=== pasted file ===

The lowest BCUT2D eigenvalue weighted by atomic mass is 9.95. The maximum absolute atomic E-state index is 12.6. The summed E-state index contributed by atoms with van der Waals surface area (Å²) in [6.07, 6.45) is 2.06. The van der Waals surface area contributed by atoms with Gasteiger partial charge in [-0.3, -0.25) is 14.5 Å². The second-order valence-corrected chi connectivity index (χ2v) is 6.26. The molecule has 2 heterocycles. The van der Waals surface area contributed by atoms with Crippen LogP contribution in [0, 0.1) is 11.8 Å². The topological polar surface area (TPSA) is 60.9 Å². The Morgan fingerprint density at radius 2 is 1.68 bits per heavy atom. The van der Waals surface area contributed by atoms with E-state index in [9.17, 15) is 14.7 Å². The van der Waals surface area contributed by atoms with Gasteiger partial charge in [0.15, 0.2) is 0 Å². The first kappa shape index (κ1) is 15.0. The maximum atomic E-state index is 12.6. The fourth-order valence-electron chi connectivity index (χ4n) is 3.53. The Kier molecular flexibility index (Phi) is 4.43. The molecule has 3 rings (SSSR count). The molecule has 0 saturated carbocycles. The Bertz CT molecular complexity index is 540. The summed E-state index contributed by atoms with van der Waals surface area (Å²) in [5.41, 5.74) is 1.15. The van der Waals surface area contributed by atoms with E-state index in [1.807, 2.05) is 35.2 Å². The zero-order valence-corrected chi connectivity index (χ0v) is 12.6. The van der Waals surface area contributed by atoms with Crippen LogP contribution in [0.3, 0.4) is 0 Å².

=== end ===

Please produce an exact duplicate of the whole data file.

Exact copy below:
The lowest BCUT2D eigenvalue weighted by atomic mass is 9.95. The maximum absolute atomic E-state index is 12.6. The summed E-state index contributed by atoms with van der Waals surface area (Å²) in [6.07, 6.45) is 2.06. The van der Waals surface area contributed by atoms with Gasteiger partial charge in [-0.3, -0.25) is 14.5 Å². The second-order valence-corrected chi connectivity index (χ2v) is 6.26. The molecule has 2 heterocycles. The van der Waals surface area contributed by atoms with Crippen LogP contribution in [0, 0.1) is 11.8 Å². The topological polar surface area (TPSA) is 60.9 Å². The Morgan fingerprint density at radius 2 is 1.68 bits per heavy atom. The van der Waals surface area contributed by atoms with E-state index in [9.17, 15) is 14.7 Å². The van der Waals surface area contributed by atoms with Gasteiger partial charge in [0.15, 0.2) is 0 Å². The first kappa shape index (κ1) is 15.0. The maximum atomic E-state index is 12.6. The fourth-order valence-electron chi connectivity index (χ4n) is 3.53. The Kier molecular flexibility index (Phi) is 4.43. The molecule has 3 rings (SSSR count). The molecule has 0 saturated carbocycles. The Bertz CT molecular complexity index is 540. The summed E-state index contributed by atoms with van der Waals surface area (Å²) in [5.41, 5.74) is 1.15. The van der Waals surface area contributed by atoms with E-state index in [1.807, 2.05) is 35.2 Å². The zero-order valence-corrected chi connectivity index (χ0v) is 12.6. The van der Waals surface area contributed by atoms with Crippen LogP contribution in [0.3, 0.4) is 0 Å².